# Images with similar shapes will be resized and displayed in a grid with uniform spacing, 
# whereas more diverse images will be shown in a layout as demonstrated below
    image_source = some_images[:48], 
    allow_auto_resize = False, # If the function may resize to get a better grid layout
    title = "A nice way to quickly show a lot of images",

# `show_grid_configurable` is a customizable version of `grid_show`.
# It has a lot of functionality much of which contained within config arguments.
# These are prefixed with `c_` e.g. `c_row_text_config` as shown below.
    image_source = list(sorted(some_images))[:6],
    title="I can be configured quite a bit more than this",
    col_text=["Col 1", "Col 2", "Col 3"],
    row_text=["Row 1", "Row 2"],
    image_text = [*"123456"],
    c_row_text_config = {
        'placement': 'right', 
        'font_size': 100, 
        'font_thickness': 7, 
        'italic': True, 
        'color': (200, 75, 75), 
        'adjust_draw_distance': 50

# `show_video` extracts frames and info from a video and display them in a grid
    num_frames=15, # The number of equally spaced frames to display
    add_frame_count=True, # Adds a frame count in the left corner
    add_video_details=True, # Display some general info: path, FPS, etc.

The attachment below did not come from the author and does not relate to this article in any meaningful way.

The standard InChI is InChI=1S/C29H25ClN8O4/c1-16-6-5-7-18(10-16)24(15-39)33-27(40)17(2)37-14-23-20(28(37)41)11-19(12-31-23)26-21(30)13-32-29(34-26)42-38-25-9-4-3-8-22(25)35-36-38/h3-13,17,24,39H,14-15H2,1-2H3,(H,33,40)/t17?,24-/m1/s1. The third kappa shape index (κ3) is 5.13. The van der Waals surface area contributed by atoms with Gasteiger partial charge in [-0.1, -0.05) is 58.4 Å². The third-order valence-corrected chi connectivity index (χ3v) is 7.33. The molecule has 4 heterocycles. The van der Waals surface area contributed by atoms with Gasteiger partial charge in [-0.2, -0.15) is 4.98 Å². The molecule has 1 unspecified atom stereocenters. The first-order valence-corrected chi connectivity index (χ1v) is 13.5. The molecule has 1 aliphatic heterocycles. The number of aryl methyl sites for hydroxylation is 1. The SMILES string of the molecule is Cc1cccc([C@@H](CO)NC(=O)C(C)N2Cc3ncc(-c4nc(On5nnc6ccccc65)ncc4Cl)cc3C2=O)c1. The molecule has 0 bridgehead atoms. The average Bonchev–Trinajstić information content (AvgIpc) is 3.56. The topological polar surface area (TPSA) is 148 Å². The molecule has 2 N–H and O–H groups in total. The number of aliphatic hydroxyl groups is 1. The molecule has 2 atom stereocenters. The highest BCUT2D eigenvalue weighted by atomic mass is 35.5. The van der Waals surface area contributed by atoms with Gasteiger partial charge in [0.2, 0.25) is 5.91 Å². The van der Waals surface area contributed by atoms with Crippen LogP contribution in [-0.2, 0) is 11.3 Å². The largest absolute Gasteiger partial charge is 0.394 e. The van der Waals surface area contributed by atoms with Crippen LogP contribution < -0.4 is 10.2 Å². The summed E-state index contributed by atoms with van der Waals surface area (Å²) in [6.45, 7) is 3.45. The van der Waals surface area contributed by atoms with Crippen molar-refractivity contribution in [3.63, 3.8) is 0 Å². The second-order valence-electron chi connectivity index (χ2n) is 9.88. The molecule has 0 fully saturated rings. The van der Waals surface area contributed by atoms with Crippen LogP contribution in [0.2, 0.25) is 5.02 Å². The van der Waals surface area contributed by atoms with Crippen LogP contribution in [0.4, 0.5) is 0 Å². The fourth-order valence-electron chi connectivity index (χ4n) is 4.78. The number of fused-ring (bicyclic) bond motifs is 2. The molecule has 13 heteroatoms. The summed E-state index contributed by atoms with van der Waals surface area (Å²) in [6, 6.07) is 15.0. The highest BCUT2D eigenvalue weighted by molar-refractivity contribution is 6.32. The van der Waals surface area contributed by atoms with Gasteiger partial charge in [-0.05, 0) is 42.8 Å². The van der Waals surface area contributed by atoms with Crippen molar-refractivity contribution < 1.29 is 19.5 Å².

title="`resize_factor`, `title`, etc. works with all the functions",

# `play_video` is an interactive video player implemented entirely within cv2.
# Control the speed with numbers 1-9 and pause the video with space.

# With a path
play_video(video_path, add_frame_count=True)

# With a list of images
play_video(some_images, add_frame_count=True)

Extra functions

The functions demoed above use a lot of helpers functions.
I realized that some of them could be useful on there own. They should be pretty self-explanatory:

  1. draw_image_title
  2. draw_text_cv2
  3. draw_text_pillow
  4. parse_arbitrary_image_source
  5. parse_image_as_uint8_rgb_numpy_array
  6. parse_numpy_image_batch_as_uint8_rgb_numpy_array
  7. parse_torch_image_batch_as_uint8_rgb_numpy_array
  8. parse_video_to_images
  9. parse_video_to_images_fixed_count

Implementation details

Finding an effective way to automatically display multiple images turned out to be surprisingly challenging. Through trial and error, I discovered the need to distinguish between two scenarios: (1) when all images have approximately the same shape and aspect ratio, and (2) when some or all images differ in shape and aspect ratio.

Case 1.

For case (1), a grid layout was used, defined by the number of columns, rows, and image resizing. The layout was automatically chosen based on the minimizationn of three factors: deviation from a desired final aspect ratio (default 1920/1080 pixels), the number of empty cells (e.g., 14 images in a 4x4 grid would have 2 empty cells), and the amount of resizing needed for each image.

Packing Algorithm

Case 2.

In case (2), a "collage" approach was employed. A set of potential canvases was provided to a packing algorithm, which then attempted to find a visually pleasing layout. Formalizing "visually pleasing" proved challenging and is still a work in progress. An illutstration of the packing algorithm can be seen below (A few details have been left out, but the illustation is mostly complete)

Packing Algorithm

Project details